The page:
LANSING, MI (WLNS) – Since the Flint water crisis has come to light, two of the most vocal individuals calling for support efforts, have been the people who represent the city.
This afternoon, Flint Mayor Karen Weaver and Senate Minority Leader Jim Ananich met with lawmakers to discuss the next steps for Flint’s recovery.
And the mayor came to the State Capitol with a goal in mind, to put more pressure on lawmakers to take action quickly.
“One of the things we keep stressing is the urgency of which we need things to happen,” Mayor Weaver said.
She’s on a mission to turn Flint’s water crisis around. In a meeting with leaders from both parties in the senate this afternoon, Weaver said her intent was to have that face-to-face dialogue, rid any misconceptions, advocate for the residents in Flint, and push Michigan lawmakers to pass a pending Supplemental Appropriations Bill, worth $144.4 million, to put the city on the right path to recovery.
“So we’re trying to put things aside so we can move forward because there’s a bigger picture than are we fussing and fighting and that’s the part that I know a lot of people like to pick up on,” she said.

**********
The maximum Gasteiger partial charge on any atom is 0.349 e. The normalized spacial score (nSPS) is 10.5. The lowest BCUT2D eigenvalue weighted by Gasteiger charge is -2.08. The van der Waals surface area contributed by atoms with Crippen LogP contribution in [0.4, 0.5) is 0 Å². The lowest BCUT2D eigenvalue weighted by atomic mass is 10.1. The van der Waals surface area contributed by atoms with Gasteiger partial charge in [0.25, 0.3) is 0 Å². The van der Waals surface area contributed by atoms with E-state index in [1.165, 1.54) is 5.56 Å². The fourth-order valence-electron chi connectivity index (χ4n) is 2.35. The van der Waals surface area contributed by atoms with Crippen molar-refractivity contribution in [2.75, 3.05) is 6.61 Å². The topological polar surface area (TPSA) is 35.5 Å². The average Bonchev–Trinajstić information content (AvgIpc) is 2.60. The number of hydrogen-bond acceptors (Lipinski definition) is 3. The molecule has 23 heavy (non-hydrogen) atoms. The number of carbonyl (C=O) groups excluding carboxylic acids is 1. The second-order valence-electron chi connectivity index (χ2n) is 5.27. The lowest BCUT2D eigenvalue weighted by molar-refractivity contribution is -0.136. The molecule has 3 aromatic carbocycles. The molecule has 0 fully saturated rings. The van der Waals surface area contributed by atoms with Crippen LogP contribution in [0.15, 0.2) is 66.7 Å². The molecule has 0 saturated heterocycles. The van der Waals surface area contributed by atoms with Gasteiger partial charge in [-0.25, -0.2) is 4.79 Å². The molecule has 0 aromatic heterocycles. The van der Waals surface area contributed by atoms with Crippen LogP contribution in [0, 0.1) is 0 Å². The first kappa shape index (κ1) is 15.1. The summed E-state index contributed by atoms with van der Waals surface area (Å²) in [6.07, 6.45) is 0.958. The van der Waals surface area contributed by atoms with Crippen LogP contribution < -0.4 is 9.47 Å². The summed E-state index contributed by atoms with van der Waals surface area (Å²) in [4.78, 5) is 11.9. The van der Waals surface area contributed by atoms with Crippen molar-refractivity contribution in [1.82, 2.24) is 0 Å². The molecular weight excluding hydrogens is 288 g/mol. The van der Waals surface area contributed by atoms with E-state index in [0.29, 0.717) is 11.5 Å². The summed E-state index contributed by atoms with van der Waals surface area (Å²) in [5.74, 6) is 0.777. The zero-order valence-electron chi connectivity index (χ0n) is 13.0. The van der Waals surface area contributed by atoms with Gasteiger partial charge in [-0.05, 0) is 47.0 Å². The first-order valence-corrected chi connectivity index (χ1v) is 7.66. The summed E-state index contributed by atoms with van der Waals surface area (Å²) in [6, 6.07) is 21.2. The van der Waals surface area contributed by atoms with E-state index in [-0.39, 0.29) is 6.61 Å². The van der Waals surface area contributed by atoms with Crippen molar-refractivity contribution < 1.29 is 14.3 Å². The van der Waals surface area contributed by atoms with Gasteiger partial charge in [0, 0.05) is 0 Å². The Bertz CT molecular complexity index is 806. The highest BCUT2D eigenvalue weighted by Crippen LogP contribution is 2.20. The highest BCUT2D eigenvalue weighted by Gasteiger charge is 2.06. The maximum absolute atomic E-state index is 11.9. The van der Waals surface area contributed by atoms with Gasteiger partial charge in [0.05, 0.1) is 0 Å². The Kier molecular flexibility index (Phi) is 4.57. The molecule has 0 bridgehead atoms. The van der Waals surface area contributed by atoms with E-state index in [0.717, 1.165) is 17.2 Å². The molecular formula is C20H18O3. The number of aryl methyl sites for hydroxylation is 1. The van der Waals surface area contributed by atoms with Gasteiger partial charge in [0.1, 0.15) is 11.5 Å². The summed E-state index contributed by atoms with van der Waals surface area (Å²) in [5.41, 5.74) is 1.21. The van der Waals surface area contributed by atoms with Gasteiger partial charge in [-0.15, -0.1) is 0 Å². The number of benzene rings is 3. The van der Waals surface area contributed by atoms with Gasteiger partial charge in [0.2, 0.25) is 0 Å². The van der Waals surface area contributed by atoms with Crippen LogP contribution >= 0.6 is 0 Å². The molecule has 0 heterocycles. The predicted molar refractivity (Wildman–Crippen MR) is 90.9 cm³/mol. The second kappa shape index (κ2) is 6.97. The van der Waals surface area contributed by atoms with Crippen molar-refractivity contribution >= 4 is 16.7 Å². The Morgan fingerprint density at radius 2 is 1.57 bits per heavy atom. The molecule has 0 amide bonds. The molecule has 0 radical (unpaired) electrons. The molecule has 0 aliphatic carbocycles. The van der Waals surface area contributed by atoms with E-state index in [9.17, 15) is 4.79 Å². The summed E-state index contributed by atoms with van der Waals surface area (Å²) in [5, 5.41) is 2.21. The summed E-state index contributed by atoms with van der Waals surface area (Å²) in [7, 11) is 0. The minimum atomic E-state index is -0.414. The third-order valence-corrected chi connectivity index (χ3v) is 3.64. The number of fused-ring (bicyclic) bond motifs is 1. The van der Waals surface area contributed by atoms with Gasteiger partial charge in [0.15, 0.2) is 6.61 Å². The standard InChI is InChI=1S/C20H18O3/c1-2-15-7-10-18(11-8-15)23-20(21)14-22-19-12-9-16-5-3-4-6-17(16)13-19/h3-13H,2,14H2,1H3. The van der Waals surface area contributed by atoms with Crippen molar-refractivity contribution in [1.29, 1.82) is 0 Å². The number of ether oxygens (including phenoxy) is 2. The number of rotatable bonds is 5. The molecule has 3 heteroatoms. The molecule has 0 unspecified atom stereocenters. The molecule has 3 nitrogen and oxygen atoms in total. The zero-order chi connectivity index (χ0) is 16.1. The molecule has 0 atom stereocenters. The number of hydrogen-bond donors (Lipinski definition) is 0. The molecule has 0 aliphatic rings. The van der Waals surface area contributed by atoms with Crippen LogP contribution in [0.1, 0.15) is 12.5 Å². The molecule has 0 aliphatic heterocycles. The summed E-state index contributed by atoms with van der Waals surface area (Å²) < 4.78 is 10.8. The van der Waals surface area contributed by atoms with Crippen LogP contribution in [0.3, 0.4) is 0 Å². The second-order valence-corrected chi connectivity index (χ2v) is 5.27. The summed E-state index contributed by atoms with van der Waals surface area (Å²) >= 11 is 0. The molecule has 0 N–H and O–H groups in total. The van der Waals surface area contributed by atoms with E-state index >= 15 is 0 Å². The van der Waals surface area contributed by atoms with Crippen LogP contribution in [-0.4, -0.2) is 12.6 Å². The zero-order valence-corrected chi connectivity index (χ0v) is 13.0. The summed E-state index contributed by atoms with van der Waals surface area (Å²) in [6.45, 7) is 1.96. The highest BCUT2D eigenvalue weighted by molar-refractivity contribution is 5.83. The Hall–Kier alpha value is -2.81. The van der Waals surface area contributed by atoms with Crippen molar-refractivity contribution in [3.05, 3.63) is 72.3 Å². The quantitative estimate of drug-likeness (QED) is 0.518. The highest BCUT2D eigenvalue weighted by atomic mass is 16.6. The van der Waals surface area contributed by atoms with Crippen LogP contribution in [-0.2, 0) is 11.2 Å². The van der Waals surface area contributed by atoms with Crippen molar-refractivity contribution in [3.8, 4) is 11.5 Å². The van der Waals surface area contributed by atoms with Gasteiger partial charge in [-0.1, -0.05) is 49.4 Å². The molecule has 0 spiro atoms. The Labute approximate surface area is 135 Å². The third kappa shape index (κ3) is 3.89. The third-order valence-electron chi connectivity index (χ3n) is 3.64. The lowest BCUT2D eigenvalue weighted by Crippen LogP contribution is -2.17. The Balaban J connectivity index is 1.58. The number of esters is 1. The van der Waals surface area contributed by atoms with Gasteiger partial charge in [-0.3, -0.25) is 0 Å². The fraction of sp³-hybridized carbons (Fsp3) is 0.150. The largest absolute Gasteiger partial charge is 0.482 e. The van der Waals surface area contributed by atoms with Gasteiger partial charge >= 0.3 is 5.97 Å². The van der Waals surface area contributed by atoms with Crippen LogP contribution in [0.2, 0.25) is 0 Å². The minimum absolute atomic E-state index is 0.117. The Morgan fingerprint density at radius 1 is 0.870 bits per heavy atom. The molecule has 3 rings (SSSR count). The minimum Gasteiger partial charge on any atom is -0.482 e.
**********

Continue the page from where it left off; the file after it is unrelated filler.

Mayor Weaver said there’s still a dire need in Flint. The water is still not drinkable, all of the lead-tainted service lines need to be replaced, the water infrastructure needs to be upgraded, and the future of public health needs to be considered.
“Really we wanted to come and talk about what we were doing and how we’re trying to continuously build this partnership because that’s what it is,” she said. “It’s a partnership and doing whatever we need to do that’s necessary.”
The city estimates it needs as much as $1.2 billion in resources to move forward with it’s recovery process.
The Michigan House approved the budget for 2017, setting aside more than $20 million for Flint.
Mayor Weaver and Senator Ananich said the funds are necessary so Flint residents get the resources they need.
Ari Adler, spokesman for Governor Rick Snyder, said Flint has $2 million to replace lead lines at 500 homes and the city should use the money to replace the pipes right away.
“The more urgent the better, the quicker the better, because we can put those resources to use for the citizens of Flint,” he said. “Whether it’s a pipe replacement or health, nutrition, all of these important programs now and the longer we wait the supplemental in particular, because of the large amount of money for pipe replacement, we’re cutting into the construction season the longer they wait; the mayor’s crews are ready to go.”
Mayor Weaver is expected to meet with House Speaker Kevin Cotter on Thursday.
Both Weaver and Senator Ananich said they’re hoping to have a vote on the Supplemental Bill next week.